We de­cided not to stay on the boat that night, since it was very hot and there were bugs ev­ery­where. We also felt we needed some time away to gather our­selves be­fore head­ing out. It took a while to empty the re­frig­er­a­tor and gather our be­long­ings since we had to climb up and down a lad­der to get to the cock­pit. This was es­pe­cially dif­fi­cult since my leg hurt so much.

Once home in Hunt­ing­ton, we re­viewed what had hap­pened and why. It turns out Mil­lie felt that go­ing to­ward a buoy was safer than go­ing to­ward an is­land. She didn’t re­al­ize that we were on the wrong side of the buoy, which was a nav­i­ga­tional aid to keep boats from go­ing into the rocks along­side the chan­nel lead­ing into Sag Har­bor. We were al­ready out of the chan­nel and on the wrong side—the side where the rocks were.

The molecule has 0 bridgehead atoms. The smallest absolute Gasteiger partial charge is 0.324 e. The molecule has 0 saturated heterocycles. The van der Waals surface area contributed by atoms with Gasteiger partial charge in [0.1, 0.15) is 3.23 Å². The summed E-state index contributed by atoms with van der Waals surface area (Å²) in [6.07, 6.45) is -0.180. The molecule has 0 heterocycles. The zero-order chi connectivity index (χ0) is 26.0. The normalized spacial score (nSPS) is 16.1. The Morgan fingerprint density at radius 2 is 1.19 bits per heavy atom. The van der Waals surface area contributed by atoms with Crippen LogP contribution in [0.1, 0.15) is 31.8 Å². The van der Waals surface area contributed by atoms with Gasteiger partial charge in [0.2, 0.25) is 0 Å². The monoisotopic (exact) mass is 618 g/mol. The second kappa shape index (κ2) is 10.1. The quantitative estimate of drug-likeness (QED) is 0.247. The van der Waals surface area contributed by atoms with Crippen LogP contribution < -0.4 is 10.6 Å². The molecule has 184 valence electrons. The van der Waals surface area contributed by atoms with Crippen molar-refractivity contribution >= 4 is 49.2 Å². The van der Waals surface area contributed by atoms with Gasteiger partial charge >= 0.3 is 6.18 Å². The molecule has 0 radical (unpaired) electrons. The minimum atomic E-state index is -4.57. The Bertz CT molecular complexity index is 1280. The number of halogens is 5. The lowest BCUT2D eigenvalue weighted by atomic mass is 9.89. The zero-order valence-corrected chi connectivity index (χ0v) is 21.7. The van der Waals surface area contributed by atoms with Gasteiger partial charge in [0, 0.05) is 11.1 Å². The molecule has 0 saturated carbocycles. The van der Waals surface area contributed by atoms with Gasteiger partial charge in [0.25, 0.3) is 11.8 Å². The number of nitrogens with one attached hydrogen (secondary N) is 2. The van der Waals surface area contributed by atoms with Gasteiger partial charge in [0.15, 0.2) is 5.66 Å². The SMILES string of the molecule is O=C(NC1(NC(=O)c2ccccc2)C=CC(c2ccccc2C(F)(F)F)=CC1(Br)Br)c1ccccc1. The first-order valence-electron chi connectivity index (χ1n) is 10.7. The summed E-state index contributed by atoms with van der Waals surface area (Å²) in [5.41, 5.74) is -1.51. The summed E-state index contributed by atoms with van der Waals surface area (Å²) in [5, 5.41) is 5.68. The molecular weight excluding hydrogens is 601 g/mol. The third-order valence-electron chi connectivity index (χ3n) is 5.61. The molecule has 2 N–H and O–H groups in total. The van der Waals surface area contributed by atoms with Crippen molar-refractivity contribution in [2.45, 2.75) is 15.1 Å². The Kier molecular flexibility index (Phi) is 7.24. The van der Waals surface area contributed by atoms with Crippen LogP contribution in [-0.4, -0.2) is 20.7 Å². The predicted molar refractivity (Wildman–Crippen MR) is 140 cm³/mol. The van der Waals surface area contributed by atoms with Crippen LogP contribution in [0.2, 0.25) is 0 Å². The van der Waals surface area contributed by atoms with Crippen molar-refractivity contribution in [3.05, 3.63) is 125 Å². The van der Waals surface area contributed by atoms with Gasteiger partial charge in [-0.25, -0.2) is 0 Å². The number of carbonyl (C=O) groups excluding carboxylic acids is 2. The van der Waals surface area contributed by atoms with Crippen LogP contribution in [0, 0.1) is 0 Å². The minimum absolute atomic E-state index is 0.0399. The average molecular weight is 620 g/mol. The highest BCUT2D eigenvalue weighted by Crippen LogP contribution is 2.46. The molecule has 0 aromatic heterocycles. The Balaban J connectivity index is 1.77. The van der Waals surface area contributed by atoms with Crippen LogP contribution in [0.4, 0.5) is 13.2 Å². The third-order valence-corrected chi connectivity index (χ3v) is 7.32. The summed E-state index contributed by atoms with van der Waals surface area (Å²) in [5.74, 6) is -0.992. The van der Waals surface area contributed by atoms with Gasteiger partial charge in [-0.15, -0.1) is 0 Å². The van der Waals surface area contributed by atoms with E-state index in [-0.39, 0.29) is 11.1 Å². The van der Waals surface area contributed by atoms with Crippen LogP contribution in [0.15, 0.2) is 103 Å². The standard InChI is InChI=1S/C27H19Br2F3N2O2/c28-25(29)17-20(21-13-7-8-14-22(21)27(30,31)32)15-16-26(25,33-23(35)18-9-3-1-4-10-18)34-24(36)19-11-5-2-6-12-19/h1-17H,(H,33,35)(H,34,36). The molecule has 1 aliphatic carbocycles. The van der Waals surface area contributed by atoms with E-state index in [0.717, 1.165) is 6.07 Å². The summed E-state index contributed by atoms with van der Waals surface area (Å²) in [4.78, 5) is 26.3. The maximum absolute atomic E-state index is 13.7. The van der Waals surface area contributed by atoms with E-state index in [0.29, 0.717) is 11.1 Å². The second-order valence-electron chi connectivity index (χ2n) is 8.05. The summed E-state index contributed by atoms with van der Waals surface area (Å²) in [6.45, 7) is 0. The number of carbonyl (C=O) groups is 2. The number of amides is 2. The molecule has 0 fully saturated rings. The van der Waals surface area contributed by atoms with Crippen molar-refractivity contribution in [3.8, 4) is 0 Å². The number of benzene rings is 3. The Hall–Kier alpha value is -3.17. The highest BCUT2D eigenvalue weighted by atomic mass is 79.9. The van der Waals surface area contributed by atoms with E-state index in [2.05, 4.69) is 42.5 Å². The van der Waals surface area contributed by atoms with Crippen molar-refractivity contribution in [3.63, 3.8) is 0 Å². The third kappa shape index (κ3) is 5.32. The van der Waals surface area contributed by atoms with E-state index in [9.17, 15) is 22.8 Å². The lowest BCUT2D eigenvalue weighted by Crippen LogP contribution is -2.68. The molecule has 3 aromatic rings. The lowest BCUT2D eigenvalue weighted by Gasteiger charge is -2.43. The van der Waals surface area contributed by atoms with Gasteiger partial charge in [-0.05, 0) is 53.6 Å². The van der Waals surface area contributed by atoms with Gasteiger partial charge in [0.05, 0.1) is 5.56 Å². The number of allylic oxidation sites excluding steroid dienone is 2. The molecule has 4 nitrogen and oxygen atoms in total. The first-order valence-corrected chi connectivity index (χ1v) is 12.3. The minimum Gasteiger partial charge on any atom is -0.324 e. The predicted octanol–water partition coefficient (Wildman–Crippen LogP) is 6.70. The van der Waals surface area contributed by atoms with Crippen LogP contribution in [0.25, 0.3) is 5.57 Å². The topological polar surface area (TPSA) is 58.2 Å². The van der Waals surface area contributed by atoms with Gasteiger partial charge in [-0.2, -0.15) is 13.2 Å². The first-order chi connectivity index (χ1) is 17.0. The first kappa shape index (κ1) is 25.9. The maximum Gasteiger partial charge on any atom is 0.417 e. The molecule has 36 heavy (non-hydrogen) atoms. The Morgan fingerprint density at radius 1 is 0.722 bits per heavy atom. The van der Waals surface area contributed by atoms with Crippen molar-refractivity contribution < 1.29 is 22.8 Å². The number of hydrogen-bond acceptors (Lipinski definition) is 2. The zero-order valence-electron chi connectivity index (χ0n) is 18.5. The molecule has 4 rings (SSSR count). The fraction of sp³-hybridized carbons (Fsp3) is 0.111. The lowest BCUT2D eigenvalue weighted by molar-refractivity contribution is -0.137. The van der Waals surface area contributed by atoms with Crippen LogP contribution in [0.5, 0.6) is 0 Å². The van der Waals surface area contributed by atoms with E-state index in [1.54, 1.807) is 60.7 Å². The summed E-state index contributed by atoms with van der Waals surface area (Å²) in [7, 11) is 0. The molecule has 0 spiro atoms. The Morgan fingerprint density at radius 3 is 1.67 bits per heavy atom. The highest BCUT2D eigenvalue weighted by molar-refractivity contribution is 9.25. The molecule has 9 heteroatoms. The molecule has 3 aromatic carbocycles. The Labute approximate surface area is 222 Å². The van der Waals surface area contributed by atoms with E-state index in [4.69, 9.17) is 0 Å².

Two days later we re­turned to the ma­rina and found Santa Maria float­ing near the Trav­elift. The yard had filled and painted the dam­aged spot, and we were good to go. We be­gan the task of reload­ing and re­pro­vi­sion­ing. In the process we dis­cov­ered that the wa­ter heater had moved. It took a good deal of ef­fort to re­po­si­tion the unit to its orig­i­nal lo­ca­tion.

That af­ter­noon we left the dock, mo­tored to the an­chor­age area and hooked up to a moor­ing that the ma­rina pro­vided for a few days. We waited for some bad weather to pass and fi­nally set off. This time we headed straight for the is­land—or bet­ter yet, nav­i­ga­tion aid 10A. s Bill Wag­ner is a na­tive Long Is­lan­der and re­tired pro­fes­sional ed­u­ca­tor. He and his wife Mil­lie have been sail­ing in the New Eng­land area for many years.